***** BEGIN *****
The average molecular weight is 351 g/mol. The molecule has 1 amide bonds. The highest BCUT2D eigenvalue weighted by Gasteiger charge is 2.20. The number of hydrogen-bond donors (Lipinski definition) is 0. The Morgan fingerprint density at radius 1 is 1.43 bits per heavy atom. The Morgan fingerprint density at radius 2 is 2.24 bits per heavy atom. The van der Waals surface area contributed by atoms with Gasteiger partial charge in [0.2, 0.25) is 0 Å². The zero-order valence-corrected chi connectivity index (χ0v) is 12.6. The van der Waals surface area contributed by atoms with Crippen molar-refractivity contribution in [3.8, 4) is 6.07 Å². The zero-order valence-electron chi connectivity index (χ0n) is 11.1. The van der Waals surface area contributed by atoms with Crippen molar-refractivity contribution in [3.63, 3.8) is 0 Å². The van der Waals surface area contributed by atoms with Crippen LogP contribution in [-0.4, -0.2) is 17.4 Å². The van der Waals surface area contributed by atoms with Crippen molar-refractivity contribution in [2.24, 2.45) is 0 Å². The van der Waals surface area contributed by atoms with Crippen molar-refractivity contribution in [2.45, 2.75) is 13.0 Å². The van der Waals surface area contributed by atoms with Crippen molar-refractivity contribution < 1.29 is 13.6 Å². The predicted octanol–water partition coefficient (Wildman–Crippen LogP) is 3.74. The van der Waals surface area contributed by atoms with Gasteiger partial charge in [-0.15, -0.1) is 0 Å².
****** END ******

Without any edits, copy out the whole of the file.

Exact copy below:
The average molecular weight is 351 g/mol. The molecule has 1 amide bonds. The highest BCUT2D eigenvalue weighted by Gasteiger charge is 2.20. The number of hydrogen-bond donors (Lipinski definition) is 0. The Morgan fingerprint density at radius 1 is 1.43 bits per heavy atom. The Morgan fingerprint density at radius 2 is 2.24 bits per heavy atom. The van der Waals surface area contributed by atoms with Gasteiger partial charge in [0.2, 0.25) is 0 Å². The zero-order valence-corrected chi connectivity index (χ0v) is 12.6. The van der Waals surface area contributed by atoms with Crippen molar-refractivity contribution in [3.8, 4) is 6.07 Å². The zero-order valence-electron chi connectivity index (χ0n) is 11.1. The van der Waals surface area contributed by atoms with Crippen molar-refractivity contribution in [3.63, 3.8) is 0 Å². The van der Waals surface area contributed by atoms with Crippen LogP contribution in [-0.4, -0.2) is 17.4 Å². The van der Waals surface area contributed by atoms with Crippen molar-refractivity contribution in [2.24, 2.45) is 0 Å². The van der Waals surface area contributed by atoms with Crippen molar-refractivity contribution in [2.45, 2.75) is 13.0 Å². The van der Waals surface area contributed by atoms with Crippen molar-refractivity contribution < 1.29 is 13.6 Å². The predicted octanol–water partition coefficient (Wildman–Crippen LogP) is 3.74. The van der Waals surface area contributed by atoms with Gasteiger partial charge in [-0.15, -0.1) is 0 Å².